Credit Suisse has been fined a record £87m by the Bank of England for “extremely serious” risk management failures.
The bank, which was subject to a forced takeover by Swiss rival UBS earlier this year, fell “well below” regulatory standards in its dealings with private investment firm Archegos Capital Management, officials said.
Credit Suisse lost $5.1bn (£4bn) when the hedge fund defaulted in March 2021.
Critics said the bank should have been more aware of the risks from Archegos as it borrowed huge sums to build up large and risky positions in a handful of companies.
The episode caused “significant financial and reputational damage” to Credit Suisse, officials said, while other lenders were also impacted – including UBS, which lost $861m (£671m).
It came as the US Federal Reserve simultaneously announced it was fining Credit Suisse $269m (£210m) over the same failures.
In a co-ordinated announcement, Switzerland’s financial regulator, FINMA, also criticised the bank’s behaviour and ordered corrective measures – although it does not issue fines.
An independent report previously criticised Credit Suisse’s conduct over the affair, saying its huge losses were the result of a “fundamental failure of management and control at its investment bank, and its prime brokerage division in particular.”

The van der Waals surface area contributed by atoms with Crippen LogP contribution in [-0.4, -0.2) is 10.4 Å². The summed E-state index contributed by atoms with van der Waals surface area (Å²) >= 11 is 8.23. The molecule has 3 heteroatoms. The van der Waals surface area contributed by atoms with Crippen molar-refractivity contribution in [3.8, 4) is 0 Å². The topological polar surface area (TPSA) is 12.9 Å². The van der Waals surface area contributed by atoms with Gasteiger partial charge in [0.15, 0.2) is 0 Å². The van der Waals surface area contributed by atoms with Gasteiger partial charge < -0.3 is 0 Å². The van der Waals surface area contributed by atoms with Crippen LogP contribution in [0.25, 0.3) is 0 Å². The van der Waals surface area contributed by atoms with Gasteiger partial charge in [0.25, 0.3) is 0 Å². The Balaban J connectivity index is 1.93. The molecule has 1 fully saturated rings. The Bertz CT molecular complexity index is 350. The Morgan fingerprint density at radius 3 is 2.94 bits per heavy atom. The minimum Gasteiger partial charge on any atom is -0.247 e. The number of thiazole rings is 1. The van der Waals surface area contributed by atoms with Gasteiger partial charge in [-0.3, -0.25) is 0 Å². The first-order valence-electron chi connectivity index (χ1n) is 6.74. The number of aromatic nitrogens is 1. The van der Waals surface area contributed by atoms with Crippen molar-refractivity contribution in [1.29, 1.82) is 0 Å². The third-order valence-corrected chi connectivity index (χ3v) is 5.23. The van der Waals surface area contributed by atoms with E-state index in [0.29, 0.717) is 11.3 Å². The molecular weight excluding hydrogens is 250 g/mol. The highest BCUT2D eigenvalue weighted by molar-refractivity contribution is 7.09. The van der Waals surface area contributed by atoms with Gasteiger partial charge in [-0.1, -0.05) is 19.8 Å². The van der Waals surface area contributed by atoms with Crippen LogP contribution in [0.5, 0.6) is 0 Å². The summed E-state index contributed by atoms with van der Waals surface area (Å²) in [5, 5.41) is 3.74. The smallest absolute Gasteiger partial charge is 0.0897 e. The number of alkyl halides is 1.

The fines, totalling almost £300m, will be paid by new owner UBS – and could be the first of several as Credit Suisse is set to face further legal battles in future.
UBS has vowed to tighten up operational and risk management discipline at Credit Suisse and said it intends to resolve remaining litigation in “the best interest of its stakeholders, including investors, clients and employees.”
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The fine is the largest ever issued by the Bank of England’s Prudential Regulation Authority (PRA).
It also marks the only time officials have established breaches of four of its “fundamental rules”, including not acting with due skill, care and diligence, as well as not having effective risk management strategies and controls.
Sam Woods, a BoE deputy governor and the CEO of the PRA, said: “Credit Suisse’s failures to manage risks effectively were extremely serious, and created a major threat to the safety and soundness of the Firms [Credit Suisse International and Credit Suisse Securities].”
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In a statement, the PRA said the failings were “symptomatic of an unsound risk culture within the business line that failed to balance considerations of risk against commercial reward appropriately.
“Broadly, this resulted in a failure by the firms to address the risk arising from Archegos’ portfolio, a confusion of responsibilities and failures to adequately respond when limit breaches were exceeded.
“The firms had failed to learn from past similar experiences and had insufficiently addressed concerns previously raised by the PRA.”